• In Yarmouth Roads, five Russian line of battle ships were lying at the time of my arrival. The officers hearing from a friend of mine that the immortal Catharine had sent me a reward for the industry which I had manifested in the pursuit of useful knowlege, I received a polite invitation to come on board the admiral's ship, where I was very elegantly entertained. She carried upwards of sixty guns, and, as most of the Russian men of war are, was built in Sweden *. The crew consisted of between six and seven hundred men; who, mixed with some from the Asiatic nations, were more wretched, stupid, and dirty, than any that I had ever before scen. The officers, however, were genteel, intelligent, and extremely complaisant. From this day I became one of their company, and we participated in the pleasures of Yarmouth with mutual satisfaction.'

. * Here, we believe, is a slight mistake. The Russian men of war are built either at Petersburg or Archangel. This ship might perhaps have been the Gustavus Adolphus, which was taken from the Swedes in the last war: they have no other that was built in Sweden,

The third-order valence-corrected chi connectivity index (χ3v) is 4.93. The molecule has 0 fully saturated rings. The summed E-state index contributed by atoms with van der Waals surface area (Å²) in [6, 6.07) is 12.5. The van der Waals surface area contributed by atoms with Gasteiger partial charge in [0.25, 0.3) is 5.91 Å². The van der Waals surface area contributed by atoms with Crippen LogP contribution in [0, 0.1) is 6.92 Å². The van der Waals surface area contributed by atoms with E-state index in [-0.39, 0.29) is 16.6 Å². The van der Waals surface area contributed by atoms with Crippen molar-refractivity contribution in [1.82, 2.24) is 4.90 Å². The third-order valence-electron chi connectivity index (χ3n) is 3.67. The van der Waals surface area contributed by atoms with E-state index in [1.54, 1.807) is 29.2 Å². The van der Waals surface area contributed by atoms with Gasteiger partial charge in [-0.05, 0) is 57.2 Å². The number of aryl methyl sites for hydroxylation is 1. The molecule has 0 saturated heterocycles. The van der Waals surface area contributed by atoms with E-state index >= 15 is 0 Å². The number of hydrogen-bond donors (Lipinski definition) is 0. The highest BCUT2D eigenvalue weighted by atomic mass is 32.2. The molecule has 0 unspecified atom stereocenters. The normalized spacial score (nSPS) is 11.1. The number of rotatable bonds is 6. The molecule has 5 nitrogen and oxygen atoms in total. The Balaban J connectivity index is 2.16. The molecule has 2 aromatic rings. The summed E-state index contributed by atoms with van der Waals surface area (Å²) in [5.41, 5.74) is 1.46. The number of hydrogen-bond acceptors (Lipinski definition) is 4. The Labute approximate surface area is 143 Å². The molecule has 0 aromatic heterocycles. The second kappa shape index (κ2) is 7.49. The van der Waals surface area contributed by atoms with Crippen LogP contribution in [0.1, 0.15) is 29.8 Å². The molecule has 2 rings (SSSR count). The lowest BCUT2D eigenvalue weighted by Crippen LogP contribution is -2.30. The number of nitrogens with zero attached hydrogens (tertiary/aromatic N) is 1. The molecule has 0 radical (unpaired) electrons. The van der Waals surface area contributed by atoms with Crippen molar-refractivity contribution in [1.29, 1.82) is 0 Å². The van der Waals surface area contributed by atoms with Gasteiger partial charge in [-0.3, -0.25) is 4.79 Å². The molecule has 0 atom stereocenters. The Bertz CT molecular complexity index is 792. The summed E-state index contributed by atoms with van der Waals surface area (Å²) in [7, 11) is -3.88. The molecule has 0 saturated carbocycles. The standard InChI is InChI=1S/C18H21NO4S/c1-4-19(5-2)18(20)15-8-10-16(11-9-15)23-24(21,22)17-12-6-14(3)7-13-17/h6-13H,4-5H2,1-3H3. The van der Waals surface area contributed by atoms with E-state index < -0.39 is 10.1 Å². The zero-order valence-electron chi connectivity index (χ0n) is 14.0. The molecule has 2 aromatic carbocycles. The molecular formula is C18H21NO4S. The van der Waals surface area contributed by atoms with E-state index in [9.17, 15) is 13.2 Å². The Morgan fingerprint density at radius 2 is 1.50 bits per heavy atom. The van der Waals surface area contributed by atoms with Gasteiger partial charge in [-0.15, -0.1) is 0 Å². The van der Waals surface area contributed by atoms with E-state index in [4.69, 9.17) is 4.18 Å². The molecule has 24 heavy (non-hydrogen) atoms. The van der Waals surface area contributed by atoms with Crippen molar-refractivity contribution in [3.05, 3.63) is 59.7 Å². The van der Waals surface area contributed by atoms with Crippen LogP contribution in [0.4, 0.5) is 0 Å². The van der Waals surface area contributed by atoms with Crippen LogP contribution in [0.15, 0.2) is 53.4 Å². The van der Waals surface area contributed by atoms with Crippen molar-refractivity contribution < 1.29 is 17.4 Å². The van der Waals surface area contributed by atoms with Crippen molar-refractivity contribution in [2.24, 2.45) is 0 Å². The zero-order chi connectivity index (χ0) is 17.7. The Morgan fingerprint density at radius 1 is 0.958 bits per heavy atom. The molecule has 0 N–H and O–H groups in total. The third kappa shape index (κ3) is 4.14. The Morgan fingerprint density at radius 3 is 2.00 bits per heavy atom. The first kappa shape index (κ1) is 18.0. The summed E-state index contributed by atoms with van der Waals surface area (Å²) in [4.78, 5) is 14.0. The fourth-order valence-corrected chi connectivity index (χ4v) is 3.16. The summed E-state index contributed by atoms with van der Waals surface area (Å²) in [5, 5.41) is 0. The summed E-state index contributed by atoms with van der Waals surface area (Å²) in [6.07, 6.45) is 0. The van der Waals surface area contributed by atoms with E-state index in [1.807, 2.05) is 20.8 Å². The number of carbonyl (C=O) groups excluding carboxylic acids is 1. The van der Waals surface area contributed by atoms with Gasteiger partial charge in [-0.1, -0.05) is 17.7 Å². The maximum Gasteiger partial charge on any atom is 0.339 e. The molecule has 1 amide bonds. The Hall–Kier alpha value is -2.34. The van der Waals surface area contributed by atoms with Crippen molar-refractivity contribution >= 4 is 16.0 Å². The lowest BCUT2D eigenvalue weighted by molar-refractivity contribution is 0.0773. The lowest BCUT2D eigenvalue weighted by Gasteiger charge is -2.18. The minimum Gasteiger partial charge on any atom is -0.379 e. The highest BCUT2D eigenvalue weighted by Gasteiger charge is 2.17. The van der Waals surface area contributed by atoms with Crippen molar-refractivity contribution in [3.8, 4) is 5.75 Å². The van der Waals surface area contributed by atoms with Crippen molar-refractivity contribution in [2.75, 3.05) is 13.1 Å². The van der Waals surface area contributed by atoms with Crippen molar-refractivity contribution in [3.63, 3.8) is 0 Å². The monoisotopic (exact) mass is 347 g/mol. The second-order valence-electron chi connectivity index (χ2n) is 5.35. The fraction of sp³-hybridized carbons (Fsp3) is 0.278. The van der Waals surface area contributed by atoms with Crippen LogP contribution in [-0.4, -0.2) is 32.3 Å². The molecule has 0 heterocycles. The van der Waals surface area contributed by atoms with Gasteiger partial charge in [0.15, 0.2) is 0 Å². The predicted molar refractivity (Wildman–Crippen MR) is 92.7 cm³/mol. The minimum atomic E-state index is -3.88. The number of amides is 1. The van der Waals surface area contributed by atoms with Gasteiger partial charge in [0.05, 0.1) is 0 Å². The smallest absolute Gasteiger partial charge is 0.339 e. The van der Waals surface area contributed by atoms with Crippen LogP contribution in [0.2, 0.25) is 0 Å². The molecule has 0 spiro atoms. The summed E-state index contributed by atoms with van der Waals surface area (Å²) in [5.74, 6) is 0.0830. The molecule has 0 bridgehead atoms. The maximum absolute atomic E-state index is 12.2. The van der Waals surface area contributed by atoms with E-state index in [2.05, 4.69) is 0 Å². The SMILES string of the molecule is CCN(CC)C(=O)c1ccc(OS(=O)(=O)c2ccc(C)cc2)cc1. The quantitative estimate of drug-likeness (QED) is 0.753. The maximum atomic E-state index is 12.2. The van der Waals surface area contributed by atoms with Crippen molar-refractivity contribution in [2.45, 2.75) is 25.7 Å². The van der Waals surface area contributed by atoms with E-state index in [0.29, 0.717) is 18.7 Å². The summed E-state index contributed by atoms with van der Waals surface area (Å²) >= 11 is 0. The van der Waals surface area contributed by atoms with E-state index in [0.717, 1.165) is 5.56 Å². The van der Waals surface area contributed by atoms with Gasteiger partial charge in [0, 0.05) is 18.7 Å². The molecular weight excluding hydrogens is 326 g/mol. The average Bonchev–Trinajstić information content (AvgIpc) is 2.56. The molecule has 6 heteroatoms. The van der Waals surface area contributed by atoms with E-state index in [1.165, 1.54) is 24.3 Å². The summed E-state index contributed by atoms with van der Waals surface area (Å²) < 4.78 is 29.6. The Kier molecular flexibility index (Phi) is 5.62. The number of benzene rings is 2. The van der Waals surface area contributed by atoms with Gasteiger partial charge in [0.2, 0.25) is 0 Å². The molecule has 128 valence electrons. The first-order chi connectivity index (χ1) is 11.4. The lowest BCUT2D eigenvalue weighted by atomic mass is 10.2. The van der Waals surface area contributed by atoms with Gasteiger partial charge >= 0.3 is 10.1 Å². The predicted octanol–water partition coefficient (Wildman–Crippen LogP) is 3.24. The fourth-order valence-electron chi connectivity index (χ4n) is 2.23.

Few travellers, whose accounts have come under our review, have bestowed more attention on the progress of arts and civilization in the countries through which they passed, than is displayed by this German author. Indeed, he inquires more minutely into the manufactures of Birmingham, Leeds, Sheffield, &c. than many of our own tourists; and he seems to have obtained more knowlege concerning them than num. bers of Englishmen, who yet are persons of general information. His accounts of these places are extremely interesting; and, could we find room to extract those of Birmingham and Soho, we doubt not that many of our readers would discern various particulars with which they were not acquainted. Hinckley and Leicester, with their stocking-looms and peculiarities, are also well described. The following little anecdote is worth quotation :